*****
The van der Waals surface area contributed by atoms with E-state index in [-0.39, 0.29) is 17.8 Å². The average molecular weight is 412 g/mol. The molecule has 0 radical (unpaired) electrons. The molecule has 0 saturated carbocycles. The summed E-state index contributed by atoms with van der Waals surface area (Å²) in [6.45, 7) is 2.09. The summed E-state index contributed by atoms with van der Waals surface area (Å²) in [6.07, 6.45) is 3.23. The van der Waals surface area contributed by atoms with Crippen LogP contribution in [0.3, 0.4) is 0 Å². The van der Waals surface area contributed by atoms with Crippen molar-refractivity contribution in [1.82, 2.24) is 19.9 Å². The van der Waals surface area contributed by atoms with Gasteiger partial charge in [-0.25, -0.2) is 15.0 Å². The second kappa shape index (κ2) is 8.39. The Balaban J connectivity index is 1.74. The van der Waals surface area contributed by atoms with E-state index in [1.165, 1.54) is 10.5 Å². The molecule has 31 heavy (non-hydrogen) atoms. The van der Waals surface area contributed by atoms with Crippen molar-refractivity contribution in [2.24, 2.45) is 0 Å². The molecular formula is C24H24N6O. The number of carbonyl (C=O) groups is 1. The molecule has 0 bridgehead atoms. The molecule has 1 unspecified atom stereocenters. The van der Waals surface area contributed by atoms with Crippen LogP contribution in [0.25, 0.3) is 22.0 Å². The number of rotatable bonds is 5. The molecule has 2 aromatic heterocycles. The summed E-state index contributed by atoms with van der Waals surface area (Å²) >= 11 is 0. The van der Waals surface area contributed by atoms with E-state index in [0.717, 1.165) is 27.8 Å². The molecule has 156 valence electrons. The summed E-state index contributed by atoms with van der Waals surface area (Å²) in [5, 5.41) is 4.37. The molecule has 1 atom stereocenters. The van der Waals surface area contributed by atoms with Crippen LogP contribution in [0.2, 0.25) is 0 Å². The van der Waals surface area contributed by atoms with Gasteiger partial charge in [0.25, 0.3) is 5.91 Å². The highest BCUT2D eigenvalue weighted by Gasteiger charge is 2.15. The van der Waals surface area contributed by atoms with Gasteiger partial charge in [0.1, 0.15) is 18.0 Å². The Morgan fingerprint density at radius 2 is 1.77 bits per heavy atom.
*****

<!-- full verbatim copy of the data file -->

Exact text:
The van der Waals surface area contributed by atoms with E-state index in [-0.39, 0.29) is 17.8 Å². The average molecular weight is 412 g/mol. The molecule has 0 radical (unpaired) electrons. The molecule has 0 saturated carbocycles. The summed E-state index contributed by atoms with van der Waals surface area (Å²) in [6.45, 7) is 2.09. The summed E-state index contributed by atoms with van der Waals surface area (Å²) in [6.07, 6.45) is 3.23. The van der Waals surface area contributed by atoms with Crippen LogP contribution in [0.3, 0.4) is 0 Å². The van der Waals surface area contributed by atoms with Crippen molar-refractivity contribution in [1.82, 2.24) is 19.9 Å². The van der Waals surface area contributed by atoms with Gasteiger partial charge in [-0.25, -0.2) is 15.0 Å². The second kappa shape index (κ2) is 8.39. The Balaban J connectivity index is 1.74. The van der Waals surface area contributed by atoms with E-state index in [1.165, 1.54) is 10.5 Å². The molecule has 31 heavy (non-hydrogen) atoms. The van der Waals surface area contributed by atoms with Crippen molar-refractivity contribution in [2.24, 2.45) is 0 Å². The molecular formula is C24H24N6O. The number of carbonyl (C=O) groups is 1. The molecule has 0 bridgehead atoms. The molecule has 1 unspecified atom stereocenters. The van der Waals surface area contributed by atoms with Crippen LogP contribution in [0.25, 0.3) is 22.0 Å². The number of rotatable bonds is 5. The molecule has 2 aromatic heterocycles. The summed E-state index contributed by atoms with van der Waals surface area (Å²) >= 11 is 0. The van der Waals surface area contributed by atoms with E-state index in [0.717, 1.165) is 27.8 Å². The molecule has 156 valence electrons. The summed E-state index contributed by atoms with van der Waals surface area (Å²) in [5, 5.41) is 4.37. The molecule has 1 atom stereocenters. The van der Waals surface area contributed by atoms with Crippen LogP contribution in [0.2, 0.25) is 0 Å². The van der Waals surface area contributed by atoms with Gasteiger partial charge in [0.25, 0.3) is 5.91 Å². The highest BCUT2D eigenvalue weighted by Gasteiger charge is 2.15. The van der Waals surface area contributed by atoms with Gasteiger partial charge in [0.1, 0.15) is 18.0 Å². The Morgan fingerprint density at radius 2 is 1.77 bits per heavy atom.